Freelancing comes with enviable perks. From having unparalleled flexibility, an opportunity for higher pay, and the choice to pick only clients and work you want – it’s a wonderful experience which many people would love to do.
However, it’s not something anyone can pull off successfully. Outside of the 9-to-5 lifestyle which most of us are used to, the challenges of being a freelancer can work against you especially when you’re just starting out. If you’re not business savvy, have no clue how to handle entrepreneurial life, and have little to no self-discipline – things can go from bad to worse whilst building your freelance career.
Here are tips to make sure you stay organized:
Keep a Daily Schedule
When I first started freelancing, I had no real strategy when it comes to planning my schedule. I thought hard work was enough. So I worked night and day, on weekends, and sometimes even during sick days. This made me very exhausted, stressed, and angry. I started cramming, submitting poor quality work and eventually losing some of my good-paying clients. All of this could have been prevented if I had an efficient working schedule. When creating your schedule, make sure you do these three things:
1. List Your MIT
Think about what your perfect working day looks like. Then list three most important tasks you need to do for the day. Acknowledge that today you will do nothing else but complete those three tasks. When you’ve set your mind to this habit, your productivity will improve.
2. Track Your Time
I’ve only started tracking my time a year after I went freelance although I wish I did it sooner. When you’re tracking your time, you become mindful of how you spend the minutes and hours of your day. Without a clear visualization of how you spend your time, it’s easy to feel overwhelmed and get out of track.
3. Batch Your Work
I’ve learned this the hard way. I thought when I was multi-tasking I was getting more done, but in all actuality, I’m making it harder for me to focus and complete tasks. The solution? Divide your day into chunks by choosing which projects you’d like to work on in the morning, afternoon, or night. You can put the hardest job in the morning when your willpower and energy is still at its highest peak and the easiest job at night or afternoon.
Separate Home and Office
Set aside a designated area for work. When you can’t afford to rent an office or find coffee shops too crowded, you can simply find a nice quiet spot at home.
Unlike working at an office with a boss and other employees, it’s easy to feel like you don’t have a life when you work at home. With the TV, PS4, and lots of digital distraction, it’s a fight to stay focused. However, you can solve this by simply choosing a smart spot for work.
My first work area at was in between the living room and the kitchen. When my family was watching TV, I could hear it. When someone’s cooking I could smell it. It was very distracting so I decided to move from that spot and bring my work desk inside my room. Now my desk is situated in my bedroom. Whenever I’m neck deep in work, I just close the door and I gain maximum privacy and concentration.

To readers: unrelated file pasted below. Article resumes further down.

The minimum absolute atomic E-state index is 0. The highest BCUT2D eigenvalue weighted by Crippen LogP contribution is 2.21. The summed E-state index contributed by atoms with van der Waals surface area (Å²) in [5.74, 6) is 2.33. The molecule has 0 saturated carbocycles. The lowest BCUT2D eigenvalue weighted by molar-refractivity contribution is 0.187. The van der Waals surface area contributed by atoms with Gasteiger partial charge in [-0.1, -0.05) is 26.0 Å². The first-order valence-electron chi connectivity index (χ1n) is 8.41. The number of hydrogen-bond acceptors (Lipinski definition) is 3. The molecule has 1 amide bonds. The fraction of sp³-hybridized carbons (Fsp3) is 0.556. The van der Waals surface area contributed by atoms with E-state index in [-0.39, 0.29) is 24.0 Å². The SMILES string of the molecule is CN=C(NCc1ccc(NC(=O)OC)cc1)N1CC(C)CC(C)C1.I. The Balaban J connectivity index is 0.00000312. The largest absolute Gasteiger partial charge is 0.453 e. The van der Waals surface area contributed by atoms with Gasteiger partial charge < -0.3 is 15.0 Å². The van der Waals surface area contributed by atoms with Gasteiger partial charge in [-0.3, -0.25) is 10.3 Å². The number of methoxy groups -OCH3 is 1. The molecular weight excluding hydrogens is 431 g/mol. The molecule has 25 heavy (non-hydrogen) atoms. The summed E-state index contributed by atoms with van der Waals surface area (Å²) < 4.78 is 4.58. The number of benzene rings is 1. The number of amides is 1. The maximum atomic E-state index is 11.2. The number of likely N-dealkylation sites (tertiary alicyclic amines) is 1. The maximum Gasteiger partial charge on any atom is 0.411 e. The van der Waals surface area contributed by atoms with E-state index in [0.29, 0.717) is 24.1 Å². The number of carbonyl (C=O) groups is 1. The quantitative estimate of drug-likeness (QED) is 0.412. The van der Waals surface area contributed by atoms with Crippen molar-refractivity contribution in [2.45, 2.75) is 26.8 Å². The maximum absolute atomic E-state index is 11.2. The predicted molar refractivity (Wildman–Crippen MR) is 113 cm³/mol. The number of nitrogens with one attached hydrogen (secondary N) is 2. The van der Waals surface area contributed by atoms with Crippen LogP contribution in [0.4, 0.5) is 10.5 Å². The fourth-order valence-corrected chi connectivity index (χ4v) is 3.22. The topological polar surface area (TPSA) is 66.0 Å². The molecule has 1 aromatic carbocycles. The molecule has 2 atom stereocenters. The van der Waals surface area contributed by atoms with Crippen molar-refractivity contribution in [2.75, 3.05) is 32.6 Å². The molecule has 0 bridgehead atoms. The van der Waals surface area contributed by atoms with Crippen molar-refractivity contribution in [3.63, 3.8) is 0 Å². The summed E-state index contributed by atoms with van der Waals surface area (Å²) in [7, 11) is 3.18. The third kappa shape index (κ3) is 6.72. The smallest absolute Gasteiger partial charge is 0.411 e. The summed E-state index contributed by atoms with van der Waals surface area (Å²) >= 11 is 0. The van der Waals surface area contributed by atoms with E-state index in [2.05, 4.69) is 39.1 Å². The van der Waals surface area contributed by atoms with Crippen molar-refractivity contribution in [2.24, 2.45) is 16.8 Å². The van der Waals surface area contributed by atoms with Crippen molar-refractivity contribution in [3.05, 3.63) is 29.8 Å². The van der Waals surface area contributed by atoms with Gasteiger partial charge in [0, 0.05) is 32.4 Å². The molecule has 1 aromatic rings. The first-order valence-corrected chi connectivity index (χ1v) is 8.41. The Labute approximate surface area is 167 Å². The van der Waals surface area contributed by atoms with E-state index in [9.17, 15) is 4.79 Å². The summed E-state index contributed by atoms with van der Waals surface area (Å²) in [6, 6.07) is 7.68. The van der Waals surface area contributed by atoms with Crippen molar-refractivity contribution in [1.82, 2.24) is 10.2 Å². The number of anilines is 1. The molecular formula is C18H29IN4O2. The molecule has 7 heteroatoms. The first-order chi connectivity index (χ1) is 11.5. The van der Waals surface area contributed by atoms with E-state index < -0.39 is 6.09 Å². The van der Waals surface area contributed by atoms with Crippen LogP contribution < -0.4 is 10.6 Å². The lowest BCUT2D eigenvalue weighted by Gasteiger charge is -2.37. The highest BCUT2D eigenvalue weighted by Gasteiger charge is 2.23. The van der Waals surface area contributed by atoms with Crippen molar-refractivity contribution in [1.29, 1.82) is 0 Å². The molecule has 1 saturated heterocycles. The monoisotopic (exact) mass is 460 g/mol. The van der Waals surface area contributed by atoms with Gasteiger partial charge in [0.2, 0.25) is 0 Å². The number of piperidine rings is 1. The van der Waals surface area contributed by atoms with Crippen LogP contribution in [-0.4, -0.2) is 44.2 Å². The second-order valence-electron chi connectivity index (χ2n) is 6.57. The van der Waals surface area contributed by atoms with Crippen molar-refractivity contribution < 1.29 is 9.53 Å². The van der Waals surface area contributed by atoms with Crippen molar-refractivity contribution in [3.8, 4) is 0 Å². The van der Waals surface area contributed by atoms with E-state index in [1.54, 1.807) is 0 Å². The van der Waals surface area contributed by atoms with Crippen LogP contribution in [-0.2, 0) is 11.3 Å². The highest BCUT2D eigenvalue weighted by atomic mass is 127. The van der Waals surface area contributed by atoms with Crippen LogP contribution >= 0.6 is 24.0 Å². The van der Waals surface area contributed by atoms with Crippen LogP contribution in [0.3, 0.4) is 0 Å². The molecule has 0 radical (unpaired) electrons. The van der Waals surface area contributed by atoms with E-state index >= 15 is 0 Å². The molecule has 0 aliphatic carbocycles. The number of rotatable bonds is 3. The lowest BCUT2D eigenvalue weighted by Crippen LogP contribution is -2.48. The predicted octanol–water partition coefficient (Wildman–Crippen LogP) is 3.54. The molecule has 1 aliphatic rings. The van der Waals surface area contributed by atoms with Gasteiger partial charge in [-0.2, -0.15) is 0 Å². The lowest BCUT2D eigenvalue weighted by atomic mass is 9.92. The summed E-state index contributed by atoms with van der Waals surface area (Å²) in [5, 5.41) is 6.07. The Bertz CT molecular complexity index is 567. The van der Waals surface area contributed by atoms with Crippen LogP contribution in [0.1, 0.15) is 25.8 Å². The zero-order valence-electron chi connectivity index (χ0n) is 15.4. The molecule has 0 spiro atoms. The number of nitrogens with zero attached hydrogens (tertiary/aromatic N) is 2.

When you’re a freelancer working from home the hardest thing you have to do is avoid distraction. If you don’t have self-control, you could lose valuable hours, clients, and eventually money for your living expenses.
Don’t Commit to More Jobs Than You Can Handle
Juggling three clients is hard, how much more if you’re working with seven or ten? The secret to having steady work and good clients is to handle each project with care and professionalism. This means saying NO to work when you have your hands full. There’s no point in having multiple clients and juggling multiple projects if your work quality will suffer. Pushing yourself to your limits can make your work life chaotic and disorganized. And even if you’re earning more, you can’t feel fully satisfied since you’re always tired and stressed.
If you’re caught up with clients but don’t want to miss the opportunity of working for another good job, you can negotiate by asking the client for a lower workload. Instead of writing five articles a week, find clients who value time and quality and will allow you to work only 2-3 articles.
When you were an employee, you had a quota attached to your work. For every month, there was a specific number of articles/sales/time you had to finish. It was more than a guide, it was the rule. Failure to do this meant a red mark on your employee performance. If your boss had set unrealistic expectations, then you’re screwed. You’d be stressed, miserable, and wishing for a vacation ever single day of your work life.
Luckily you’re done with corporate chaos. Now you’re living by your own rules. That doesn’t mean you have to forget setting goals. Goals are like quotas – the difference is you get to decide for it yourself. You can lower or increase your quota, change it every month, or calculate the best average you can handle.
The best part? You don’t need a supervisor or boss to tell you otherwise. After all, there’s no one who knows your ability better than yourself. It’s you who can decide how much workload and hours in a day you can handle.
If you think freelancing is easy, think again. Besides the freedom you have, there is nothing really permanent in your work life. Today you may have plenty, tomorrow you can have none. You need to be comfortable with unpredictability and uncertainty. It’s the only way you can thrive.
Are you a freelancer? What other tips can you give our readers stay organized? Let us know in the comments.